Apprentice makes TV history

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A BBC journalist, who received training at the City of Wolverhampton College, has made history by becoming the youngest-ever person to report on the News at 10.

Twenty-year-old Izin Akhabau, pictured here with Huw Edwards, the programme presenter and newsreader, was among the first ever group of digital journalism apprentices taken on at BBC News in 2015.

Her on-screen report was about spoken-word poetry.

Former Birmingham Press Club director Sue Green, who is NCTJ College Lecturer for BBC Apprenticeship Course, said: “This is a huge achievement particularly for someone so young.  Izin is a star and I am absolutely delighted for her.

“The City of Wolverhampton College, as the top performing NCTJ accredited FE centre in the UK, was selected by the BBC Academy to take up the challenge as the provider for this  alternative and demanding route into the highly competitive industry.  

“It is aimed at those who are resilient, determined, persistent, inquiring, committed, hard-working with a lively interest in current affairs and enthusiastic about all things digital. Anyone with any type of university degree should not apply.”

Sue added: “Izin is among dozens of young people who have now grasped this new opportunity in journalism education and training as BBC newsrooms across the country open up to junior apprentices.”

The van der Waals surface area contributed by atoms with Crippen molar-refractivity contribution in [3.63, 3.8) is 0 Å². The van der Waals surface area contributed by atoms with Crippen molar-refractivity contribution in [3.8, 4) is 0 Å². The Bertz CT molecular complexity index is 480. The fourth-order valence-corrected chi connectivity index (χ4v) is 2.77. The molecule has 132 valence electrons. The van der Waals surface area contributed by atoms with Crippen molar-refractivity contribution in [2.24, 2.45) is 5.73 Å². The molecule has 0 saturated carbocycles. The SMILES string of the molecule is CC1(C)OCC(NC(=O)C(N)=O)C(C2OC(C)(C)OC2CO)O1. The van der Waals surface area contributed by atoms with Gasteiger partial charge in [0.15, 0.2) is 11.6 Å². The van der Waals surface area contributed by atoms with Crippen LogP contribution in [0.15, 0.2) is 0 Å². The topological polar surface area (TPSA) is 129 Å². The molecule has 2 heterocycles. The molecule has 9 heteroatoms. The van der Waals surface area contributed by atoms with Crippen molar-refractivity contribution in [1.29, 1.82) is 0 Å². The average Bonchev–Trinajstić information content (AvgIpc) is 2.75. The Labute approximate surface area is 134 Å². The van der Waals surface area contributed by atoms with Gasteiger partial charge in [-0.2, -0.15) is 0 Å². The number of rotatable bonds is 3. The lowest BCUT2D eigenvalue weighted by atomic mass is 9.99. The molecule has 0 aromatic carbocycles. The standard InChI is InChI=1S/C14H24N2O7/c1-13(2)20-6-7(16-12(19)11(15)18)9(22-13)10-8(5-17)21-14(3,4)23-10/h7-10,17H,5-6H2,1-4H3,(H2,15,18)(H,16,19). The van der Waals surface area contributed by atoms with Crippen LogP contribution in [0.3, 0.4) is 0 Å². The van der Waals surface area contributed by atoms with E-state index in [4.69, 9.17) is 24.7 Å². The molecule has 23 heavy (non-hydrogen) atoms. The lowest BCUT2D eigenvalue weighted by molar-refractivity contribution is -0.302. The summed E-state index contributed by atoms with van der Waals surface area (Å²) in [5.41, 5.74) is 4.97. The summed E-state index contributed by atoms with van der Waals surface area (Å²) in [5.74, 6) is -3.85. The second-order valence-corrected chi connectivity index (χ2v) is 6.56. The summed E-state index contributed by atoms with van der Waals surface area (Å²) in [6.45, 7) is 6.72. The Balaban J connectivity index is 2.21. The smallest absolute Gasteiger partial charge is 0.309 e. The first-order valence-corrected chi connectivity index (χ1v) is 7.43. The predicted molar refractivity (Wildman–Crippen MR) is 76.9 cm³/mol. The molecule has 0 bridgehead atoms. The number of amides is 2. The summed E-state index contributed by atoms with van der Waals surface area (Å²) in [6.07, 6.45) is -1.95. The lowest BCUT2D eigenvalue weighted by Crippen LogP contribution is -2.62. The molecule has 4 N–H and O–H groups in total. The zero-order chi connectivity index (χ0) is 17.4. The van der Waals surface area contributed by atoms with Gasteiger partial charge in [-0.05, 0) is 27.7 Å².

The apprentice scheme attracted over 3,000 applicants, and just ten were selected for the 18-month course, which culminates in a diploma accredited by the National Council for the Training of Journalists and allows participants to work in departments including BBC Politics, Newsnight and BBC News.

“It has been amazing to work with the team from the Six and Ten, and learn a new skillset,” said Izin. “In the future, there are so many things I want to learn how to do, including coming back to work at the BBC full-time.”

The BBC took on another 22 apprentices in October, and 10 have started at local radio stations, and 12 at network news.

“Izin’s story was superb,” said Paul Royall, editor of BBC News at Six and Ten. “She reported with flair and imagination and brought an original story to the Ten. We hope to see her again.”